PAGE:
This past summer, the Career Center hosted a seminar on careers in radio broadcasting and video production. Our guest speakers were Stuart Poulton of Stuart Poulton Productions and Latangela Sherman of Cumulus Media Radio. For those who missed it, here are the main takeaways:
Video production is the process of producing video content. It is the equivalent of filmmaking, but with images recorded digitally instead of on film stock. There are three stages of video production: pre-production, production, and post-production. Pre-production is the process in which things are set up in preparation for filming – the location, timing, script, etc.. The initial production phase is where the filming takes place. Lastly, post-production is where the editing of a video takes place. This could include changes to color, editing of scenes, voice overs and graphics.
How do I Get Started in this field?
No formal training is needed, but you will need to learn the necessary skills through hands-on experience. Get practice by creating your own videos. Most smartphones have video capabilities. Look for video editing apps that will help you polish your product. You can also upload your videos to Youtube to be seen by the world.
If you truly have a passion to get into this profession, seek out internships to help you gain critical experience, knowledge, and skills. There are also video production classes at community colleges and universities.
What equipment do I need?
The equipment needed is anything that can capture video and sound. To do more advanced things, you would need the proper software and equipment for editing. The cost can be anywhere from a few hundred to many thousands of dollars. More important than equipment is a portfolio of your work. You will need to prove that you have experience and a passion for video production. This will also show off your many talents and expertise.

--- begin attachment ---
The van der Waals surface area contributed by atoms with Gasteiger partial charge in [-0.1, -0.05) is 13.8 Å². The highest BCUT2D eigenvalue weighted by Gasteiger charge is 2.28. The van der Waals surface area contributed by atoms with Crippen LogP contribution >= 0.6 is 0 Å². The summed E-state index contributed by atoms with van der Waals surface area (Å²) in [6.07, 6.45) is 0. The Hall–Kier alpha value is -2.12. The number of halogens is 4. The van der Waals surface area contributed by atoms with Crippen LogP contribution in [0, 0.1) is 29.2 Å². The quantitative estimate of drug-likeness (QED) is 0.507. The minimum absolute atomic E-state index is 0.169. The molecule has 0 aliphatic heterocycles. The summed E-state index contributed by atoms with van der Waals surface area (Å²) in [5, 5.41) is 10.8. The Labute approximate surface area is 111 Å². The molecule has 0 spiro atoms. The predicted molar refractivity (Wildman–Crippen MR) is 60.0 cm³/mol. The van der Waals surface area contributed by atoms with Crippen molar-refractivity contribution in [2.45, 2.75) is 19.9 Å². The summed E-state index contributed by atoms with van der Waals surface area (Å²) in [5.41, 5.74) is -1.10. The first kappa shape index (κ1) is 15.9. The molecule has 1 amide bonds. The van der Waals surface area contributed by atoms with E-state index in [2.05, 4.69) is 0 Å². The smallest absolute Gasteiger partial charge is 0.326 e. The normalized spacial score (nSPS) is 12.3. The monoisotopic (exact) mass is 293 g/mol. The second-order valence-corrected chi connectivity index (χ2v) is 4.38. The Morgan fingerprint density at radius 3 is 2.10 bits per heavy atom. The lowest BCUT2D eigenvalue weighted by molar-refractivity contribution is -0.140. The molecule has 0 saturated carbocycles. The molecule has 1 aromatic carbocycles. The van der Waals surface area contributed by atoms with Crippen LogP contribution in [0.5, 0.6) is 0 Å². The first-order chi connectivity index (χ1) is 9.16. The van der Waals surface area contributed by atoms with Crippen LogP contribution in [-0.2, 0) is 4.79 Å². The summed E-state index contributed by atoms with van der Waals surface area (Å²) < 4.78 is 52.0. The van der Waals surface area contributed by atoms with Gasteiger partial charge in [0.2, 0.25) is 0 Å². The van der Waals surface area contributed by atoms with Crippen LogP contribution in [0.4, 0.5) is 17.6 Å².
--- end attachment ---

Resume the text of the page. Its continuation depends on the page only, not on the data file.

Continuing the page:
How much will I Make?
As of Jul 25, 2019, the average annual pay for a Video Producer in the United States is around $55,855 a year. In major studios or production companies, you may earn up to $87,500 and as low as $21,500.
Do people still listen to the local radio in a world where we now have satellite radio and the internet? The answer is yes! Do people only listen to the radio for music? That is a definite no. The local radio is needed not for just entertainment, but for information and local events that only pertain to the area you live in. The radio is crucial as a free resource which is easy for everyone to access.
Jobs in Radio Broadcasting
There are a number of positions both on the air and in the background, including:
- Sports Broadcaster/Announcer Radio Show Host
- Disc Jockey
- Radio News Reporter
- TV News Reporter
- TV News Anchor Person
- Script Writer
- Airtime Sales
- Sound and Audio Technician
- Lawyer (for legal and copyright issues)
A degree in broadcasting, combined with hands-on experience working in radio, will make you an attractive candidate in this field. Local universities and various community colleges offer a degree in Mass Communication with concentrations in Radio Broadcasting, including LSU, Southern, and BRCC. There are also many internships offered locally with Cumulus Media.
The salary range for broadcasting careers vary greatly. Those working in a small town for radio station can be as little as $15000-$25,000 per year. Those in bigger markets can make from $45,000 to $90,000 per year. This is why it is important to have a versatile background covering all aspects in the field. If you have this experience, then there is more potential for growth.
Written by Alvin Coleman